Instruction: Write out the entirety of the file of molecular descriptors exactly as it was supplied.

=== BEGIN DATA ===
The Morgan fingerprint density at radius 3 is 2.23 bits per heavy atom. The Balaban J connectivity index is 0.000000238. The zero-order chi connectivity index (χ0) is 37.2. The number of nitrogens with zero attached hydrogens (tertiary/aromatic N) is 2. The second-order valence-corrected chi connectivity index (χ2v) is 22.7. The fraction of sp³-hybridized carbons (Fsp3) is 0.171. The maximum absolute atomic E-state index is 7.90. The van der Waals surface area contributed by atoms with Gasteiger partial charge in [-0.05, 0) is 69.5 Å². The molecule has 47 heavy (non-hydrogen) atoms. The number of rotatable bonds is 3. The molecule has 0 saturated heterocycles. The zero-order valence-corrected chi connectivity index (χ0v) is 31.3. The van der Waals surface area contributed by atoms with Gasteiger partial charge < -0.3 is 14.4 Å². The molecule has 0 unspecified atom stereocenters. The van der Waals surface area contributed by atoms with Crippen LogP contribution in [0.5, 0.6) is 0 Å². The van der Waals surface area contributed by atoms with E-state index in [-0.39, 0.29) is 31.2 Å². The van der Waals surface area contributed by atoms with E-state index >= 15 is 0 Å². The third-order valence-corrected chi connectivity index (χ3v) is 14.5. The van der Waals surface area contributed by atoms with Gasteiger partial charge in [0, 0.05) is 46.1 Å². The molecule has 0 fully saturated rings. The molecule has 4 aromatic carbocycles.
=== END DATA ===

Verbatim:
The Morgan fingerprint density at radius 3 is 2.23 bits per heavy atom. The Balaban J connectivity index is 0.000000238. The zero-order chi connectivity index (χ0) is 37.2. The number of nitrogens with zero attached hydrogens (tertiary/aromatic N) is 2. The second-order valence-corrected chi connectivity index (χ2v) is 22.7. The fraction of sp³-hybridized carbons (Fsp3) is 0.171. The maximum absolute atomic E-state index is 7.90. The van der Waals surface area contributed by atoms with Gasteiger partial charge in [-0.05, 0) is 69.5 Å². The molecule has 47 heavy (non-hydrogen) atoms. The number of rotatable bonds is 3. The molecule has 0 saturated heterocycles. The zero-order valence-corrected chi connectivity index (χ0v) is 31.3. The van der Waals surface area contributed by atoms with Gasteiger partial charge < -0.3 is 14.4 Å². The molecule has 0 unspecified atom stereocenters. The van der Waals surface area contributed by atoms with Crippen LogP contribution in [0.5, 0.6) is 0 Å². The van der Waals surface area contributed by atoms with E-state index in [-0.39, 0.29) is 31.2 Å². The van der Waals surface area contributed by atoms with E-state index >= 15 is 0 Å². The third-order valence-corrected chi connectivity index (χ3v) is 14.5. The van der Waals surface area contributed by atoms with Gasteiger partial charge in [0, 0.05) is 46.1 Å². The molecule has 0 fully saturated rings. The molecule has 4 aromatic carbocycles.